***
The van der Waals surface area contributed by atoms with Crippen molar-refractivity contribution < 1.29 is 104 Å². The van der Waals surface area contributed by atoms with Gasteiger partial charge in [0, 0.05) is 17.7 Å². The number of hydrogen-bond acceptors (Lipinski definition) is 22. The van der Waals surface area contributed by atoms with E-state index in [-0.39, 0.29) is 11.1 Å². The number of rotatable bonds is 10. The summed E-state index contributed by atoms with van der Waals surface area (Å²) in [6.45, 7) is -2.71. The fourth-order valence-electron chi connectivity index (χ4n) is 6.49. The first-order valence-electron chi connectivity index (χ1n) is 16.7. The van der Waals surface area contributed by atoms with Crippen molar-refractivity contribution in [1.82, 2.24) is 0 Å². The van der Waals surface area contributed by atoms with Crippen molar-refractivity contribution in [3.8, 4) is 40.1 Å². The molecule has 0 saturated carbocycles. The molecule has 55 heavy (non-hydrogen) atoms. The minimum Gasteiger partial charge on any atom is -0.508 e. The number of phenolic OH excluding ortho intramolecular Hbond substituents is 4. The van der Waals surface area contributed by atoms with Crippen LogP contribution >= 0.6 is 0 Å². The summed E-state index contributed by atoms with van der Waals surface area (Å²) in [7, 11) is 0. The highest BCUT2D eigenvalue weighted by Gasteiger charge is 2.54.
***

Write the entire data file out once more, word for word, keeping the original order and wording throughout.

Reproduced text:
The van der Waals surface area contributed by atoms with Crippen molar-refractivity contribution < 1.29 is 104 Å². The van der Waals surface area contributed by atoms with Gasteiger partial charge in [0, 0.05) is 17.7 Å². The number of hydrogen-bond acceptors (Lipinski definition) is 22. The van der Waals surface area contributed by atoms with E-state index in [-0.39, 0.29) is 11.1 Å². The number of rotatable bonds is 10. The summed E-state index contributed by atoms with van der Waals surface area (Å²) in [6.45, 7) is -2.71. The fourth-order valence-electron chi connectivity index (χ4n) is 6.49. The first-order valence-electron chi connectivity index (χ1n) is 16.7. The van der Waals surface area contributed by atoms with Crippen molar-refractivity contribution in [1.82, 2.24) is 0 Å². The van der Waals surface area contributed by atoms with Crippen molar-refractivity contribution in [3.8, 4) is 40.1 Å². The molecule has 0 saturated carbocycles. The molecule has 55 heavy (non-hydrogen) atoms. The minimum Gasteiger partial charge on any atom is -0.508 e. The number of phenolic OH excluding ortho intramolecular Hbond substituents is 4. The van der Waals surface area contributed by atoms with Crippen LogP contribution >= 0.6 is 0 Å². The summed E-state index contributed by atoms with van der Waals surface area (Å²) in [7, 11) is 0. The highest BCUT2D eigenvalue weighted by Gasteiger charge is 2.54.